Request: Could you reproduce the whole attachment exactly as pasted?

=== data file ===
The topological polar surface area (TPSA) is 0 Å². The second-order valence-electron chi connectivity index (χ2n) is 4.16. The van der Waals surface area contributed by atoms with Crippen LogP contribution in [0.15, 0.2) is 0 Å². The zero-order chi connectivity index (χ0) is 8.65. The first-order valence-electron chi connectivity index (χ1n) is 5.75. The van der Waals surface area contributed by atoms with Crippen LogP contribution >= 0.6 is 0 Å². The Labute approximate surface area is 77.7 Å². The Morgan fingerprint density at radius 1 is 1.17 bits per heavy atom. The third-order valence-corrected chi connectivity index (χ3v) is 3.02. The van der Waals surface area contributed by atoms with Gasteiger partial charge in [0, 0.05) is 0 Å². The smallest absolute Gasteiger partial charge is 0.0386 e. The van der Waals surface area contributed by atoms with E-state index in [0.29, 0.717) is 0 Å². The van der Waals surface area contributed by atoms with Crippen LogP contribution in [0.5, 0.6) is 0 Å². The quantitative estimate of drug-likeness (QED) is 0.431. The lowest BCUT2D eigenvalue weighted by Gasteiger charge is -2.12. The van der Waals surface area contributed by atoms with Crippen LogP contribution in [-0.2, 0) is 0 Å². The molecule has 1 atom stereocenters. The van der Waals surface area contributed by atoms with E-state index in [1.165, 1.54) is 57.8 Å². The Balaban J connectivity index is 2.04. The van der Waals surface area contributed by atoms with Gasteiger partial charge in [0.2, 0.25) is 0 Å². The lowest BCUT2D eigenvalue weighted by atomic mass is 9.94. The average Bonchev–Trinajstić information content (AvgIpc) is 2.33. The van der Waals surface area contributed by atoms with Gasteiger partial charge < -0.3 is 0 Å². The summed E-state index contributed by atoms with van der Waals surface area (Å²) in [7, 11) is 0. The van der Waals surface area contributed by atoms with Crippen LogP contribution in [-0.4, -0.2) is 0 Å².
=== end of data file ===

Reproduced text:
The topological polar surface area (TPSA) is 0 Å². The second-order valence-electron chi connectivity index (χ2n) is 4.16. The van der Waals surface area contributed by atoms with Crippen LogP contribution in [0.15, 0.2) is 0 Å². The zero-order chi connectivity index (χ0) is 8.65. The first-order valence-electron chi connectivity index (χ1n) is 5.75. The van der Waals surface area contributed by atoms with Crippen LogP contribution >= 0.6 is 0 Å². The Labute approximate surface area is 77.7 Å². The Morgan fingerprint density at radius 1 is 1.17 bits per heavy atom. The third-order valence-corrected chi connectivity index (χ3v) is 3.02. The van der Waals surface area contributed by atoms with Gasteiger partial charge in [0, 0.05) is 0 Å². The smallest absolute Gasteiger partial charge is 0.0386 e. The van der Waals surface area contributed by atoms with E-state index in [0.29, 0.717) is 0 Å². The van der Waals surface area contributed by atoms with Crippen LogP contribution in [0.5, 0.6) is 0 Å². The quantitative estimate of drug-likeness (QED) is 0.431. The lowest BCUT2D eigenvalue weighted by Gasteiger charge is -2.12. The van der Waals surface area contributed by atoms with Crippen LogP contribution in [-0.2, 0) is 0 Å². The molecule has 1 atom stereocenters. The van der Waals surface area contributed by atoms with E-state index in [1.165, 1.54) is 57.8 Å². The Balaban J connectivity index is 2.04. The van der Waals surface area contributed by atoms with Gasteiger partial charge in [0.2, 0.25) is 0 Å². The lowest BCUT2D eigenvalue weighted by atomic mass is 9.94. The average Bonchev–Trinajstić information content (AvgIpc) is 2.33. The van der Waals surface area contributed by atoms with Gasteiger partial charge < -0.3 is 0 Å². The summed E-state index contributed by atoms with van der Waals surface area (Å²) in [7, 11) is 0. The van der Waals surface area contributed by atoms with Crippen LogP contribution in [-0.4, -0.2) is 0 Å².